photo credit: Micah Sittig
LAST DAY! It took awhile to get here, but finally here we are: 30 day look around American and French school lunch menus, with the first 23 days in Toms River, New Jersey and Pau, France…then we traveled west, north, south thru some well-known cities. Are the menus the same quality as in Toms River or Pau? Were there any surprises? You will have to tune back and see. Plus you can read recommendations on how to help your kids choose well-balanced school lunches in the cafeteria and what to put in that great healthy packed lunch. But, without further delay…here are the school lunch menus for Poitiers, France and Ames, Iowa! (Two cities really in the heart of both countries!)
Hot Dog on a Bun or Ham & Cheese Sack Lunch
Mandarin Orange Segments
Served with a half pint of milk
Lorraine, France theme (1)
Pâté Lorraine (2)
Potée Lorraine (3)
Cheese Carre L’Est (4)
Served with slices of baguette and water to drink
(1) Lorraine is a region in the northeast of France, bordering Belgium, Luxembourg and Germany.
(2) Pâté is a type of minced meat spread that resembles a soft meatloaf. It is spread on bread or served in a “croute” (cooked in oven with a hard crust). The recipe for different types of pâté varies from region to region in France, but most of the time the pâté has liver added. In Lorraine, the pâté is served in the crust, a crust similar to what you would see on the bottom of a quiche or tart.
(3) Potée Lorraine is a casserole cooked on the stove filled with lots of different vegetables such as leeks, turnips, cabbage, carrots, onions. The vegetables are cooked slowly with lard and a large type of “saucisson” (a very big and fat hot dog). There are pieces of smoked and unsmoked porc that are also put into the dish. A very heavy meal, perfect for cold fall or winter weather. The vegetables add a nice touch to balance the heaviness of the meats.
(4) Cheese Carre L’Est is a square cheese from Lorraine region (carre in French means square in English). It is fabricated from cow’s milk and has a soft outside that is also eaten.
The meal served in Iowa…not appetizing, not healthy, not balanced and totally boring. I am going to get in trouble saying this, but this is how I feel. Hot dogs on an elementary menu scare me.
They are a major choking food, even for elementary school children. There is a movement to label hotdog packages this way, as a choking hazard. I don’t think they should be served on any school lunch menu, even though I know they are also served on French school lunch menus and are called “saucisse.” Really, choking foods are underestimated. You can read one of my previous posts on this subject. Also, do kids like baked beans? In England they do..but do kids in Ames, Iowa enjoy eating baked beans? Let me know those readers from Iowa! Also, canned mandarin oranges, well…at least it is fruit.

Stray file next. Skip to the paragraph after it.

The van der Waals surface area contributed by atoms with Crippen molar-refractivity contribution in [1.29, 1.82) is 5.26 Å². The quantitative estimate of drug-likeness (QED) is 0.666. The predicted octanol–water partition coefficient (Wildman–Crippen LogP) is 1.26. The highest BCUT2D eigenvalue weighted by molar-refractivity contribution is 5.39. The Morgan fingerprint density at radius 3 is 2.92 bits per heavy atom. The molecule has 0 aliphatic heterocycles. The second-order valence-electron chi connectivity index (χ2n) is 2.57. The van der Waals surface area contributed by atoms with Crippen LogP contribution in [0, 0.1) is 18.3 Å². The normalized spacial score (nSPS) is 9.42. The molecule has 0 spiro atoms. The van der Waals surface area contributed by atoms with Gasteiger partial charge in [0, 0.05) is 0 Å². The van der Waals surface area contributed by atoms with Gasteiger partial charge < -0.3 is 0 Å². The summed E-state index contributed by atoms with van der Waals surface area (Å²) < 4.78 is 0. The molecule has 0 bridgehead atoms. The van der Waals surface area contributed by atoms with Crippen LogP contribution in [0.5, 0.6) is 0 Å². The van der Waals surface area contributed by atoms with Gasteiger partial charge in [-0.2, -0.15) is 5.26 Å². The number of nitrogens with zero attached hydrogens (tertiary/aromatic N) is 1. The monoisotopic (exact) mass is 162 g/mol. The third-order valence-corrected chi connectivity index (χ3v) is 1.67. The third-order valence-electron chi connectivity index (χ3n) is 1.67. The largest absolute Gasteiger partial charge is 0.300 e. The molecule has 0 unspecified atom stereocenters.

For the menu in Poiters….it was great to see the Lorraine theme. The school is trying to open up the children’s eyes culturally to new foods from different areas of France. But, what a heavy menu…if your child is eating school lunch that day, I cannot imagine they could even start to be hungry for dinner. There is too many animal fats and too large quantity of fat in that meal. I am not at all a big promoter of low-fat foods, but to start off a meal with a high fat meat spread, move onto a main meal that has vegetables cooked in lard, then very fatty meats put in and cooked slowly…OMG! With the dessert being blueberry tart. Delicious, but again very heavy with the crust of the tart also being a high source of animal fats. However, looking at where Lorraine is located, near Germany, the food is often quite heavy, filled with animal fats, “saucisse”, these very rich foods with links to German cuisine. Difficult to find a light school lunch menu with origins from Lorraine, France (unless you want to serve the children a soup to start…probably not ideal). There is a big difference in child and adult obesity rates in France, with northern regions having higher rates of obesity than in the southern regions of France. Looking at the menu with the Lorraine theme I can see why!
A good travel around America and France…a good look at different school menus from different regions…a bit of an unscientific study of what our kids are eating in these two countries. Very interesting…what do you think? I am off to enjoy some cuisine in Paris and Italy over the weekend. So, please tune in next week so you can read some of my personal observations and add yours. Plus an article on healthy packed lunches. Maybe we can venture out to look at what other countries serve their children for lunch: Italy, England, Scotland, Spain, Brasil???? Why not?! Until then, Bon Appetit!